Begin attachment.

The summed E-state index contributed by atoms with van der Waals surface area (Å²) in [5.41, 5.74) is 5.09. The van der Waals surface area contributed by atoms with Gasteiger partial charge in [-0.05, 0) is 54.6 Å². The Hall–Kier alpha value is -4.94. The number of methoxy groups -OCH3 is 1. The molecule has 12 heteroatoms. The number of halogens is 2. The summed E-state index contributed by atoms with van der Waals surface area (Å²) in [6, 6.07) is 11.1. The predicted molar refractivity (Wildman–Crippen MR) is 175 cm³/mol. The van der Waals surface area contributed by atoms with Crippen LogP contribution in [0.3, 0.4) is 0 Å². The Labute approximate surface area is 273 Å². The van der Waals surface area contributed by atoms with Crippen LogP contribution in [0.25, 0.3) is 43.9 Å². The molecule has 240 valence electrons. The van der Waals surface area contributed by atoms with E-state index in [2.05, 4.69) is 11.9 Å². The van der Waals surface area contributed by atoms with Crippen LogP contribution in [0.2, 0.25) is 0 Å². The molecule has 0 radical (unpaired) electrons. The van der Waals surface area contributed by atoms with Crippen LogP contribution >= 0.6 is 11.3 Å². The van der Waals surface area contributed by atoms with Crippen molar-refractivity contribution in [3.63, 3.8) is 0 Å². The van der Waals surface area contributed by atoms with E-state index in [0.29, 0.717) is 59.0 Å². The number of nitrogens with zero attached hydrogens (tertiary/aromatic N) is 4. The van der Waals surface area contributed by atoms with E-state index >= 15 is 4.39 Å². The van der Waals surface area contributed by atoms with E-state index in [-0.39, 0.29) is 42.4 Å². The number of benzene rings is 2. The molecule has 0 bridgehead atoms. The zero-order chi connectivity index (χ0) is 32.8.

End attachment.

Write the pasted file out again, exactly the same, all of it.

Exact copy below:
The summed E-state index contributed by atoms with van der Waals surface area (Å²) in [5.41, 5.74) is 5.09. The van der Waals surface area contributed by atoms with Gasteiger partial charge in [-0.05, 0) is 54.6 Å². The Hall–Kier alpha value is -4.94. The number of methoxy groups -OCH3 is 1. The molecule has 12 heteroatoms. The number of halogens is 2. The summed E-state index contributed by atoms with van der Waals surface area (Å²) in [6, 6.07) is 11.1. The predicted molar refractivity (Wildman–Crippen MR) is 175 cm³/mol. The van der Waals surface area contributed by atoms with Crippen LogP contribution in [0.3, 0.4) is 0 Å². The Labute approximate surface area is 273 Å². The van der Waals surface area contributed by atoms with Crippen LogP contribution in [0.25, 0.3) is 43.9 Å². The molecule has 240 valence electrons. The van der Waals surface area contributed by atoms with E-state index in [2.05, 4.69) is 11.9 Å². The van der Waals surface area contributed by atoms with Crippen LogP contribution in [0.2, 0.25) is 0 Å². The molecule has 0 radical (unpaired) electrons. The van der Waals surface area contributed by atoms with Crippen LogP contribution >= 0.6 is 11.3 Å². The van der Waals surface area contributed by atoms with Crippen molar-refractivity contribution in [3.63, 3.8) is 0 Å². The van der Waals surface area contributed by atoms with E-state index in [0.29, 0.717) is 59.0 Å². The number of nitrogens with zero attached hydrogens (tertiary/aromatic N) is 4. The van der Waals surface area contributed by atoms with E-state index >= 15 is 4.39 Å². The van der Waals surface area contributed by atoms with E-state index in [-0.39, 0.29) is 42.4 Å². The number of benzene rings is 2. The molecule has 0 bridgehead atoms. The zero-order chi connectivity index (χ0) is 32.8.